HIV-1-infected Blood Mononuclear Cells Form an Integrin- and Agrin-dependent Viral Synapse to Induce Efficient HIV-1 Transcytosis across Epithelial Cell Monolayer

Entrée Muqueuse du VIH et Immunité muqueuse, Departement de Biologie Cellulaire, Institut Cochin, CNRS, INSERM, Université René Descartes, 75014 Paris, France.
Molecular Biology of the Cell (Impact Factor: 4.47). 10/2005; 16(9):4267-79. DOI: 10.1091/mbc.E05-03-0192
Source: PubMed


The heparan sulfate proteoglycan agrin and adhesion molecules are key players in the formation of neuronal and immune synapses that evolved for efficient communication at the sites of cell-cell contact. Transcytosis of infectious virus across epithelial cells upon contact between HIV-1-infected cells and the mucosal pole of the epithelial cells is one mechanism for HIV-1 entry at mucosal sites. In contrast, transcytosis of cell-free HIV-1 is not efficient. A synapse between HIV-1-infected cells and the mucosal epithelial surface that resembles neuronal and immune synapses is visualized by electron microscopy. We have termed this the "viral synapse." Similarities of the viral synapse also extend to the functional level. HIV-1-infected cell-induced transcytosis depends on RGD-dependent integrins and efficient cell-free virus transcytosis is inducible upon RGD-dependent integrin cross-linking. Agrin appears differentially expressed at the apical epithelial surface and acts as an HIV-1 attachment receptor. Envelope glycoprotein subunit gp41 binds specifically to agrin, reinforcing the interaction of gp41 to its epithelial receptor galactosyl ceramide.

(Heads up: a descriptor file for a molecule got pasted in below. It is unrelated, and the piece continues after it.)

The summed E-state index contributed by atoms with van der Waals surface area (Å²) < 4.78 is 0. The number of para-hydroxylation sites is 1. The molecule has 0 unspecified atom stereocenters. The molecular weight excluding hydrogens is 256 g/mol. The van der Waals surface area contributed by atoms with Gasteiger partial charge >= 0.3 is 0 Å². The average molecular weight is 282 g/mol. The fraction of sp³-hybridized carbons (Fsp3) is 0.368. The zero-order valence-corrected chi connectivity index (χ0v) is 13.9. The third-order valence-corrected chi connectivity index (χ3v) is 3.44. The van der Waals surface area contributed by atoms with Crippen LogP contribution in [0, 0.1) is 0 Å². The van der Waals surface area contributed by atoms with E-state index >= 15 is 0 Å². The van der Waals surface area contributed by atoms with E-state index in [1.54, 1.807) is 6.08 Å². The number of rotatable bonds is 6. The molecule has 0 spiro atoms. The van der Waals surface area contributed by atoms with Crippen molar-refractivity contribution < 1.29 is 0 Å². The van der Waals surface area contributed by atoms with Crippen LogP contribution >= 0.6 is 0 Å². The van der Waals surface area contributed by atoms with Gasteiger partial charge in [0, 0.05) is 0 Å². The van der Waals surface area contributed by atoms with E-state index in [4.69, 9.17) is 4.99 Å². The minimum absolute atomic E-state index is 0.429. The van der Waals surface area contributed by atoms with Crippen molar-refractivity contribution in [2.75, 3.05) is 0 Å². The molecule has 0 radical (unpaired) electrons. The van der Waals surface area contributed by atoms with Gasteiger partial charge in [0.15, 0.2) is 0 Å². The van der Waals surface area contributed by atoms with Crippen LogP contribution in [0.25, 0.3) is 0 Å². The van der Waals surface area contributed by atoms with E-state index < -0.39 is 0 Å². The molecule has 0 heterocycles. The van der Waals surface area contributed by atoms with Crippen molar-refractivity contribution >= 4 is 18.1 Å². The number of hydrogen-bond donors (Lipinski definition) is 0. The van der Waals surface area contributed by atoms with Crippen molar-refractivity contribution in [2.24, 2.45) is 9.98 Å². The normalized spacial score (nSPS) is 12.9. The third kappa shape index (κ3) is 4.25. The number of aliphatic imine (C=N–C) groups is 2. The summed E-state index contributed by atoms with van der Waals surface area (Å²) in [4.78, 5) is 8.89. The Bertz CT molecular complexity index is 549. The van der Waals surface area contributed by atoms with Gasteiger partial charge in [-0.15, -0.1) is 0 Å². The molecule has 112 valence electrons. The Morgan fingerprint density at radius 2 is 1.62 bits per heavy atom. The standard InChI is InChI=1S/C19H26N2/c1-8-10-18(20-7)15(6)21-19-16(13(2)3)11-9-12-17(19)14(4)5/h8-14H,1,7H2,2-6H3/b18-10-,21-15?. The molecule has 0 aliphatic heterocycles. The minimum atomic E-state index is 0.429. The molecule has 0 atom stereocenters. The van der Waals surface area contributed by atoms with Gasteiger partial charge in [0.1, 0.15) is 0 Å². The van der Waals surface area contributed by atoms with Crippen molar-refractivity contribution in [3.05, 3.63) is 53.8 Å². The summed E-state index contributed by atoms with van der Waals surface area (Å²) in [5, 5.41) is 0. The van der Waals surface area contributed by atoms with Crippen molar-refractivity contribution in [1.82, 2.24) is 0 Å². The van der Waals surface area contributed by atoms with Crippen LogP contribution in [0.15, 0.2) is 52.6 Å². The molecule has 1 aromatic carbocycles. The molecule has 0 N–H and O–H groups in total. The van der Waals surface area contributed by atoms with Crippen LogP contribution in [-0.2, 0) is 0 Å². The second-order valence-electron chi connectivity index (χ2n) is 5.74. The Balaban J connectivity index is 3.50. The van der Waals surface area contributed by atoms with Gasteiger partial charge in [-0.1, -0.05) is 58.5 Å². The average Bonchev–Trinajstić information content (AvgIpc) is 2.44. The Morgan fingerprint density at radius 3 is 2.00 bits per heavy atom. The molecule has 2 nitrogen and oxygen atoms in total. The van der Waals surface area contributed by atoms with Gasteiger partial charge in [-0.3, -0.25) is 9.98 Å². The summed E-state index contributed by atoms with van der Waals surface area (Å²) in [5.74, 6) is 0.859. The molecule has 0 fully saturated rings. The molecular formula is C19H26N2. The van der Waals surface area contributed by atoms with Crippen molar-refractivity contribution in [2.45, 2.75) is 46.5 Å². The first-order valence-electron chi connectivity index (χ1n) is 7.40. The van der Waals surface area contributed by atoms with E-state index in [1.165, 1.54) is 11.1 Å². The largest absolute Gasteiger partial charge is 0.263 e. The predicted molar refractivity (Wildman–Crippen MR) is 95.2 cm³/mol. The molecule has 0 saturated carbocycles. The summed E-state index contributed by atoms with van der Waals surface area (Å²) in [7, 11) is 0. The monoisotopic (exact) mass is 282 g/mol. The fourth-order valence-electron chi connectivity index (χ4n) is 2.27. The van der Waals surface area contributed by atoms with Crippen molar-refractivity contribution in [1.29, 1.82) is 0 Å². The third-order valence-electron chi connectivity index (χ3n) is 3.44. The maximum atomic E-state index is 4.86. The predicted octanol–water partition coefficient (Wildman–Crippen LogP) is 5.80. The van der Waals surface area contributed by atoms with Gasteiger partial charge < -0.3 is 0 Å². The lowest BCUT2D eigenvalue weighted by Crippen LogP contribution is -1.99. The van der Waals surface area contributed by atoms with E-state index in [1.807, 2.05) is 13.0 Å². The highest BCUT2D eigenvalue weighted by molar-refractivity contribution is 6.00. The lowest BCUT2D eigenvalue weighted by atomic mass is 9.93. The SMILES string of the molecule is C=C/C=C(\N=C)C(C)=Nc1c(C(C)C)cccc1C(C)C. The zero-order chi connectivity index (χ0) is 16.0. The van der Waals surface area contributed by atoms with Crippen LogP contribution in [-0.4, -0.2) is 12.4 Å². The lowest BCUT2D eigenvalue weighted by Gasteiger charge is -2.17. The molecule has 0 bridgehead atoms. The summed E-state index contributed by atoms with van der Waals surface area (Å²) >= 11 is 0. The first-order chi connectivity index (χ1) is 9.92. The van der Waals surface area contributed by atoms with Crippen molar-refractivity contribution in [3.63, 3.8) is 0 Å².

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Available from: Annette Alfsen, Oct 18, 2015
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    • "It is plausible that other mechanism(s) are involved in HTLV-1 infection across the gut epithelial barrier due to the low infectivity of cell-free virus. While cell-free HIV-1 is generally thought to be much more infectious than cell-free HTLV-1, it has been suggested that HIV-1-infected lymphocytes more efficiently infect target cells in the gut than cell-free virus – possibly through the formation of a viral synapse that induces transcytosis[117]. The role of the virological synapse in these transmission events has not been carefully studied. "
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    • "Despite the fact that many have observed that cell-associated virus can migrate across epithelial barriers[55,58,67,76,85,97], the mechanism of how this occurs is still unknown. The cell-associated viral migration observed in our study was not simply due to 'fitter' virus or T cell contact, suggesting that there may be a " synapse " that occurs between HIV infected lymphocytes and epithelial cells that facilitates the uptake and/or migration process , a mechanism that has been proposed by others[67,87]. CT infection of A2EN cells may enhance this " synaptic " process, allowing more virions to gain access to the basolateral compartment . "
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    • "HIV spreading in cell culture has also been observed to be resistant to neutralizing antibodies and to the antiviral drug tenofovir, which efficiently inhibit cell-free HIV [12], [20], [23], [24]. The current concept to explain these observations can be described by the virological synapse, a virus-induced synaptic-like contact between infected cells and uninfected target cells [23], [25], [26], [27], [28], [29], [30], [31]. The virological synapse is believed to efficiently coordinate several steps of the viral life cycle [1], [3], [4]. "
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